iBuyers: Liquidity in Real Estate Markets?
81 Pages Posted: 24 Jun 2020
Date Written: March 30, 2020
We study the growth of “iBuyers,” real estate companies with online acquisition platforms that buy and sell residential real estate, to provide novel evidence on the effects and challenges of making housing markets more liquid. iBuyers act as liquidity providers, buying low and selling high, and carrying properties on their inventories for only a short period of time. Consumers sell their homes at considerable discount to iBuyers averaging 3.6% relative to comparable homes sold through a standard way. This suggests that, like prominent online mortgage originators, iBuyers use technology to provide households with convenience rather than simple cost savings. Compared to other sellers with similar homes, iBuyers list the properties they acquire at higher prices, adjust listing prices more frequently, and are more patient in their listing behavior. While they sell their properties at a premium averaging about 1.6%, these premia are greatest off-season when other players are less active in the market. We next focus our attention on the limits of the iBuyer business model and barriers to their market penetration. We show that iBuyers predominantly target homes that can be fairly accurately priced algorithmic-ally and that can be relatively quickly resold. These findings can be rationalized within a search-based model of house trading that illustrates that iBuyers comparative advantage allows them to add liquidity to the parts of the market where it is relatively less valuable. Despite these limitations, we document that iBuyer entry has increased geographical mobility, the ability for homeowners to move to smaller properties, and housing market liquidity.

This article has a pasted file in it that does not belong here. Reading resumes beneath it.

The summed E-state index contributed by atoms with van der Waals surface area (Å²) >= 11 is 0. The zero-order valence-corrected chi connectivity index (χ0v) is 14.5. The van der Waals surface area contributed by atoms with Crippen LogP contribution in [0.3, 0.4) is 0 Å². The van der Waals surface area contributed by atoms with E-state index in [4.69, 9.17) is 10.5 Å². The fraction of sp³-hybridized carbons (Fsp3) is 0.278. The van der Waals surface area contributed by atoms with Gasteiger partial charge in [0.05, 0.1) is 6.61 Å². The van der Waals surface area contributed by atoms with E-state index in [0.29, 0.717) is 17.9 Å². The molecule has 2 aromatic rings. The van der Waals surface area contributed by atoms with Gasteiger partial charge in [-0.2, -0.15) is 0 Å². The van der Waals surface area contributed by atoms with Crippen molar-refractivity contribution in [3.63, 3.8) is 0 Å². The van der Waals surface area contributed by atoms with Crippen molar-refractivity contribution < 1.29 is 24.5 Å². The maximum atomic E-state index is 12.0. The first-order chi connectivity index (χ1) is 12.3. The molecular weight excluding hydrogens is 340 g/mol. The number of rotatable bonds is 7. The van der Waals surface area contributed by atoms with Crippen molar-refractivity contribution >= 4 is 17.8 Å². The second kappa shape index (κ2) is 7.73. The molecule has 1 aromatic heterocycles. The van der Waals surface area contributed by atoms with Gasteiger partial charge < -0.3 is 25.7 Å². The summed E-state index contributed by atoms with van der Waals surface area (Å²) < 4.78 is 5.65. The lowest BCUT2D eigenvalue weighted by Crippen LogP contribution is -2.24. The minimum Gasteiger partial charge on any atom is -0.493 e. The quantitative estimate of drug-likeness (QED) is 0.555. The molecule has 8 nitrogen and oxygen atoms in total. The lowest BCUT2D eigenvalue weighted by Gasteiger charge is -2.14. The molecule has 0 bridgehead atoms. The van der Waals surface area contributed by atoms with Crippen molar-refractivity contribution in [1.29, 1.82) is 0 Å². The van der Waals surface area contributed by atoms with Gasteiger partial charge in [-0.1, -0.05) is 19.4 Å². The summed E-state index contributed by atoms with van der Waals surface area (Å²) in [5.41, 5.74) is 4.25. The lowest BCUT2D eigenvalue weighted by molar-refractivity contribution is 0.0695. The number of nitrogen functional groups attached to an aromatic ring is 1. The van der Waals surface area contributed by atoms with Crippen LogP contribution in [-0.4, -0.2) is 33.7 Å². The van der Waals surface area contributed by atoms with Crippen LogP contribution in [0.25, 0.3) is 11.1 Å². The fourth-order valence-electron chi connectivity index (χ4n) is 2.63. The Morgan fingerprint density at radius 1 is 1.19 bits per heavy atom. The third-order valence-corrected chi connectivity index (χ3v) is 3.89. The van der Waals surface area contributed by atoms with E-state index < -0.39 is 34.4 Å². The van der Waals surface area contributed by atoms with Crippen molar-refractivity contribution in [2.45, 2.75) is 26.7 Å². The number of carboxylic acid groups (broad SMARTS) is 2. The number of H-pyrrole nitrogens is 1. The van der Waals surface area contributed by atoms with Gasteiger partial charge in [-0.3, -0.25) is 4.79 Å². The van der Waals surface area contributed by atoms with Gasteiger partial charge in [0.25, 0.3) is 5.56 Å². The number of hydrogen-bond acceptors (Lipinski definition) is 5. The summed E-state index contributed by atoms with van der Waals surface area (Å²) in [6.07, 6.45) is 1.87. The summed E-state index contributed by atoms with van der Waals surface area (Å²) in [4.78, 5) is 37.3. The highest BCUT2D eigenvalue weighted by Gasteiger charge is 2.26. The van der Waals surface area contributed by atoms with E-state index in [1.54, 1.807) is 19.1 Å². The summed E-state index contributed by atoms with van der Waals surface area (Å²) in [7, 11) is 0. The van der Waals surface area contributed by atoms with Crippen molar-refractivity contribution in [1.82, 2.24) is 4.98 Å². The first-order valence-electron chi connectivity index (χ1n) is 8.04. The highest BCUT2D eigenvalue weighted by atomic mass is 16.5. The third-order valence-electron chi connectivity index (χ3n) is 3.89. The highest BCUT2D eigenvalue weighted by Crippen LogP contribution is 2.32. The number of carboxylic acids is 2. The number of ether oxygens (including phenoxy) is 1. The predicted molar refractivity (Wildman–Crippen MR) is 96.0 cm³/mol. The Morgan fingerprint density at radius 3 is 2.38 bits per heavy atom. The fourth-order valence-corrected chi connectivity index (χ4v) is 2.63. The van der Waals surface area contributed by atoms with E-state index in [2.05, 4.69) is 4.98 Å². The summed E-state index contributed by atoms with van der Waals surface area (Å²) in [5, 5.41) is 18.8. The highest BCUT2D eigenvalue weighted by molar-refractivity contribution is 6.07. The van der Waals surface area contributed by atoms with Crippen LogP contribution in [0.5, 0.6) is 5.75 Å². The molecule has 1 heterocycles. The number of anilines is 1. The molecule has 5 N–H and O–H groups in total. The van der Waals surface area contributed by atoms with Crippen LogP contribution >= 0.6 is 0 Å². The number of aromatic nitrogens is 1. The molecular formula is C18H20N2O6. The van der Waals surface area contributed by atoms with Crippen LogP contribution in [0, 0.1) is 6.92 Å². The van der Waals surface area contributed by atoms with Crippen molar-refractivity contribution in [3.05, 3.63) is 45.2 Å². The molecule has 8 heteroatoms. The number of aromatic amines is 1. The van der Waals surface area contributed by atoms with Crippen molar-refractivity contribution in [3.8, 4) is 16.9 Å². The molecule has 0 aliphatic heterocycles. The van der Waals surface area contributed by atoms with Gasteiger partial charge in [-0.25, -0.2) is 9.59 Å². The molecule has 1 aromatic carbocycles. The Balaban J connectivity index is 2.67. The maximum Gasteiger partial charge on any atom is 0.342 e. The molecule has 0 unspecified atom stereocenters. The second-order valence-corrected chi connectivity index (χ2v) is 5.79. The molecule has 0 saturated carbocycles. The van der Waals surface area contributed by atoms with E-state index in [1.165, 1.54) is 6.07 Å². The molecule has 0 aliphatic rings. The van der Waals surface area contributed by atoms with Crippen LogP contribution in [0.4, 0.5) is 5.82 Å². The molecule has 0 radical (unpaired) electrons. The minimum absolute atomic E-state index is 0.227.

Keywords: Fintech, Proptech, iBuyers, Real Estate Market, Housing, Liquidity
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